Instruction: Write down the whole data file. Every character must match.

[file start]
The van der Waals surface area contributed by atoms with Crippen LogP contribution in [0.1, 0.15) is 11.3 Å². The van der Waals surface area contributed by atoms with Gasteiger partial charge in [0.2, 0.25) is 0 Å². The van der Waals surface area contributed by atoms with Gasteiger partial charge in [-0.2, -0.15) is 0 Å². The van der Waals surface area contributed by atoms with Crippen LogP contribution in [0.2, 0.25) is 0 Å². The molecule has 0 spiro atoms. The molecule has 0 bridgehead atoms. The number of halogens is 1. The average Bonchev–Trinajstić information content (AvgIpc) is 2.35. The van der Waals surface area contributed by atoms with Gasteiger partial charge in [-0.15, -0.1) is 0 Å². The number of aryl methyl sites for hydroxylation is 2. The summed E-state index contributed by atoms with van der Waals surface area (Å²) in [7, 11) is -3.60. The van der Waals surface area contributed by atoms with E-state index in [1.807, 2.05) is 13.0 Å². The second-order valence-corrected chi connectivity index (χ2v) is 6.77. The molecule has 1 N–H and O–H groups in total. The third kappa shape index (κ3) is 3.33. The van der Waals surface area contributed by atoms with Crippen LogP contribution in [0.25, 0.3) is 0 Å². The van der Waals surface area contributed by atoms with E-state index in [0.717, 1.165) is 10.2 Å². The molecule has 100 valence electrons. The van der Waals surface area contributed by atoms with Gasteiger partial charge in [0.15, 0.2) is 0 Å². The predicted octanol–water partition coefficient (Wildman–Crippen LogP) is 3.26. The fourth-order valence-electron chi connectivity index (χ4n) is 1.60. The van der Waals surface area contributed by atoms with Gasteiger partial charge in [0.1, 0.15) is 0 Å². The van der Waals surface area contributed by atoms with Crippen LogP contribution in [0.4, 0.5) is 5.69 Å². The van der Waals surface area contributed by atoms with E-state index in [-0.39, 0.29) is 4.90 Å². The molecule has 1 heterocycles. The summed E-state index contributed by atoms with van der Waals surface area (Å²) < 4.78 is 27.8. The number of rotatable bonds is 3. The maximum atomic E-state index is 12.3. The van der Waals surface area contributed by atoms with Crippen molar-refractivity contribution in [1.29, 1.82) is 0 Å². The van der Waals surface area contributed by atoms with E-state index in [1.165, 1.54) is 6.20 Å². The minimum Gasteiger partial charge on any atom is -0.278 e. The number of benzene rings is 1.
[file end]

The van der Waals surface area contributed by atoms with Crippen LogP contribution in [0.1, 0.15) is 11.3 Å². The van der Waals surface area contributed by atoms with Gasteiger partial charge in [0.2, 0.25) is 0 Å². The van der Waals surface area contributed by atoms with Gasteiger partial charge in [-0.2, -0.15) is 0 Å². The van der Waals surface area contributed by atoms with Crippen LogP contribution in [0.2, 0.25) is 0 Å². The molecule has 0 spiro atoms. The molecule has 0 bridgehead atoms. The number of halogens is 1. The average Bonchev–Trinajstić information content (AvgIpc) is 2.35. The van der Waals surface area contributed by atoms with Gasteiger partial charge in [-0.15, -0.1) is 0 Å². The number of aryl methyl sites for hydroxylation is 2. The summed E-state index contributed by atoms with van der Waals surface area (Å²) in [7, 11) is -3.60. The van der Waals surface area contributed by atoms with E-state index in [1.807, 2.05) is 13.0 Å². The second-order valence-corrected chi connectivity index (χ2v) is 6.77. The molecule has 1 N–H and O–H groups in total. The third kappa shape index (κ3) is 3.33. The van der Waals surface area contributed by atoms with Crippen LogP contribution in [0.25, 0.3) is 0 Å². The van der Waals surface area contributed by atoms with E-state index in [0.717, 1.165) is 10.2 Å². The molecule has 100 valence electrons. The van der Waals surface area contributed by atoms with Gasteiger partial charge in [0.15, 0.2) is 0 Å². The predicted octanol–water partition coefficient (Wildman–Crippen LogP) is 3.26. The fourth-order valence-electron chi connectivity index (χ4n) is 1.60. The van der Waals surface area contributed by atoms with Gasteiger partial charge in [0.1, 0.15) is 0 Å². The van der Waals surface area contributed by atoms with Crippen LogP contribution in [0.4, 0.5) is 5.69 Å². The van der Waals surface area contributed by atoms with E-state index in [-0.39, 0.29) is 4.90 Å². The molecule has 1 heterocycles. The summed E-state index contributed by atoms with van der Waals surface area (Å²) < 4.78 is 27.8. The number of rotatable bonds is 3. The maximum atomic E-state index is 12.3. The van der Waals surface area contributed by atoms with Crippen molar-refractivity contribution in [1.29, 1.82) is 0 Å². The van der Waals surface area contributed by atoms with E-state index in [1.165, 1.54) is 6.20 Å². The minimum Gasteiger partial charge on any atom is -0.278 e. The number of benzene rings is 1.